News Article | February 17, 2017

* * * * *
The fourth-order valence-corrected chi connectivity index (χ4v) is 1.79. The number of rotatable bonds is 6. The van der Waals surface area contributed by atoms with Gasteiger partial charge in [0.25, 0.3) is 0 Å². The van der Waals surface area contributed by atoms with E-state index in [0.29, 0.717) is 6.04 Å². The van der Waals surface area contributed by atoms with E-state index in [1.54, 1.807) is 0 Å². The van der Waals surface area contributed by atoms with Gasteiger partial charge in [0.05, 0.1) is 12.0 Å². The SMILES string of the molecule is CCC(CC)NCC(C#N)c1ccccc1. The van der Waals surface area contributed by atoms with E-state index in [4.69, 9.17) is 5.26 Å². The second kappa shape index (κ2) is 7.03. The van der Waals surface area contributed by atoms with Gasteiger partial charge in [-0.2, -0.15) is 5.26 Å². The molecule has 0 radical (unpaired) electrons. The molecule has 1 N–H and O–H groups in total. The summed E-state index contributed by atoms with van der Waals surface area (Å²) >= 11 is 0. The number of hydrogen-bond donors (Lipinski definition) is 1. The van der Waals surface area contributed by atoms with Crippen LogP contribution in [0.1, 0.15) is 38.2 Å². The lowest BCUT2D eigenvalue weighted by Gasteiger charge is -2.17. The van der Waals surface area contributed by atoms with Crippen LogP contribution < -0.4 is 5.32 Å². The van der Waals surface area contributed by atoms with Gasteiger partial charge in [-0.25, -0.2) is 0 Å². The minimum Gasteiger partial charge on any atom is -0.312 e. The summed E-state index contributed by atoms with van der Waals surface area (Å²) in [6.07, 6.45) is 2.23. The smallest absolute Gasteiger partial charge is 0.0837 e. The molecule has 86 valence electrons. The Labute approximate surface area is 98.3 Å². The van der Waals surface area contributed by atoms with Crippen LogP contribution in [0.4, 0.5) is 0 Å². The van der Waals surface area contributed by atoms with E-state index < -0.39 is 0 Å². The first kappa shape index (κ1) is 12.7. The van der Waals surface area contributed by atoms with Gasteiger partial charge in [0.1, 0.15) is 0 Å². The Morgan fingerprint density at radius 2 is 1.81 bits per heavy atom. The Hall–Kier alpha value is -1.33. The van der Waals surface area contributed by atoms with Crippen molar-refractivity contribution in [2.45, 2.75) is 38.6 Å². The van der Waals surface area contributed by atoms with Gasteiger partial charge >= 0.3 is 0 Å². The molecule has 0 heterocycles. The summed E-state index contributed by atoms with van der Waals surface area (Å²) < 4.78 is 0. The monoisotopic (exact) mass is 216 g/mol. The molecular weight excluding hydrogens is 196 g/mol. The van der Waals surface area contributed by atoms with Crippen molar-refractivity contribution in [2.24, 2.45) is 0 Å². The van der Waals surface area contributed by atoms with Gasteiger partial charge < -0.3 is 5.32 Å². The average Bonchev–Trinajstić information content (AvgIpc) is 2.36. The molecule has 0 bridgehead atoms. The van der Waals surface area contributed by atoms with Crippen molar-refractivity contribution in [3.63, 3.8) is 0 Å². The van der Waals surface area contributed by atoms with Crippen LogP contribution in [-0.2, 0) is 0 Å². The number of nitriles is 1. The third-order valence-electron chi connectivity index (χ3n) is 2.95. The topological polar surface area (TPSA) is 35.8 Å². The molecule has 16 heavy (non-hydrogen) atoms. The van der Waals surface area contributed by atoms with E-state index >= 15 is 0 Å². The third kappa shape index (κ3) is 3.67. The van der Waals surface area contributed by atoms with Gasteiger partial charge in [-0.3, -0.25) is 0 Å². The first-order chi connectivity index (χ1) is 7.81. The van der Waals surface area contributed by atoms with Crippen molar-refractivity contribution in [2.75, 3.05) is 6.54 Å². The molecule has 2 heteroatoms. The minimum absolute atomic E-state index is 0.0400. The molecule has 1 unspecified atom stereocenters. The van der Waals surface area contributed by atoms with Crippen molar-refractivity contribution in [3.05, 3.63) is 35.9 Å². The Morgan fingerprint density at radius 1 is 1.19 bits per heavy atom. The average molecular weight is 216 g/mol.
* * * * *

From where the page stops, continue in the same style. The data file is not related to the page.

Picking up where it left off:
Due to an error from CEP, incorrect information was provided for this press release. Please update information using this corrected release. Today, Governor Rick Scott announced that Chewy, an online retailer of pet food and products in the United States, will locate a new fulfillment center in Marion County. The new facility will create 600 jobs and a $31 million capital investment in the region. Governor Scott said, “I am proud to announce that Chewy will be building a new facility in Ocala and creating 600 new jobs for Florida families. While Chewy is a Florida-based company, they could have chosen to invest in any of their locations across the country. Instead, they decided to create hundreds of new jobs in Florida because of the hard work of Enterprise Florida and local economic development organizations, and our unrelenting focus on making Florida the best place for business. I am proud to celebrate Chewy’s expansion today and look forward to continuing to bring more jobs wins to our state.” Ryan Cohen, CEO of Chewy said, “We are pleased to expand our workforce and bring fulfillment operations to our home state. As a Florida-based company, we recognize the importance of driving economic opportunities in the region and we appreciate the partnership of Enterprise Florida and the CEP as we work to invest in the Ocala community through the creation of 600 new jobs. In addition to job creation, we look forward to the opening of this fulfillment center helping to better serve Chewy customers with even more efficient and faster delivery times.” Chris Hart IV, president and CEO of Enterprise Florida, Inc. said, “Not only is a great Florida company continuing to grow, but Chewy has chosen to grow in their home state. Florida continues to shine as a national leader for job creation, and companies like Chewy are a big part of our success as a state. I commend them on their success and look forward to seeing their continued growth." Cissy Proctor, executive director of the Florida Department of Economic Opportunity, said, “Chewy’s expansion in Marion County is great news for Central Florida’s economy and I am proud that the company is continuing to invest in Florida. The 600 new jobs Chewy’s is bringing to the area will provide new opportunities to local job seekers and a chance for more Florida families to live their American Dream.” Carl Zalak, Chair of the Marion County Board of County Commissioners, said, “We are excited about bringing another great company to our community. Bringing Chewy to Marion County is great news for our county. This project means more jobs, investment and momentum to our community and we couldn’t be more excited about the future.” Brent Malever, Ocala City Council President, said, “On behalf of the Ocala City Council, we are incredibly excited to welcome Chewy to Ocala/Marion County. In addition to creating nearly 600 jobs, this is another great investment to keep Ocala moving in the right direction.” Ken Ausley, Chairman of the CEP Board of Trustees, said, “This announcement represents a partnership between Chewy, the City of Ocala, Marion County, Duke Energy, CareerSource CLM, Ocala 489 LLC, Enterprise Florida, and the Ocala/Marion County Chamber & Economic Partnership.” Chewy is the #1 online retailer of pet food and products in the United States with a leading share of the e-commerce market. Founded in 2011 by entrepreneurs, Ryan Cohen and Michael Day, Chewy set out to disrupt the existing pet industry by offering pet parents the expertise and service of a local pet store with the convenience of online shopping. Chewy delivers on that promise with its dedication to 24/7 customer service, creation of cutting-edge software and technology to enhance the user experience, and commitment to sourcing high quality products. Headquartered in Dania Beach, Florida, Chewy currently employs more than 3,700 pet lovers both in their home office and fulfillment centers in Pennsylvania, Indiana and Nevada. For more information, visit www.chewy.com. Enterprise Florida, Inc. is a partnership between Florida’s businesses and government leaders and is the principal economic development organization for Florida. EFI facilitates job growth through recruitment and retention, international trade and exporting, promotion of sporting events, and capital funding programs to assist small and minority businesses. EFI launched “Florida – The Future is Here” to promote the state as the nation’s premier business destination. The Ocala/Marion County Chamber & Economic Partnership (CEP) was formed to create a one-stop approach to business retention, attraction and creation efforts. Moving Forward is our charge and it reflects our desire to be a unified voice and catalyst for the business community. By working together with our partners and community investors, we will continue to improve our quality of life and build a strong base for economic development in Marion County.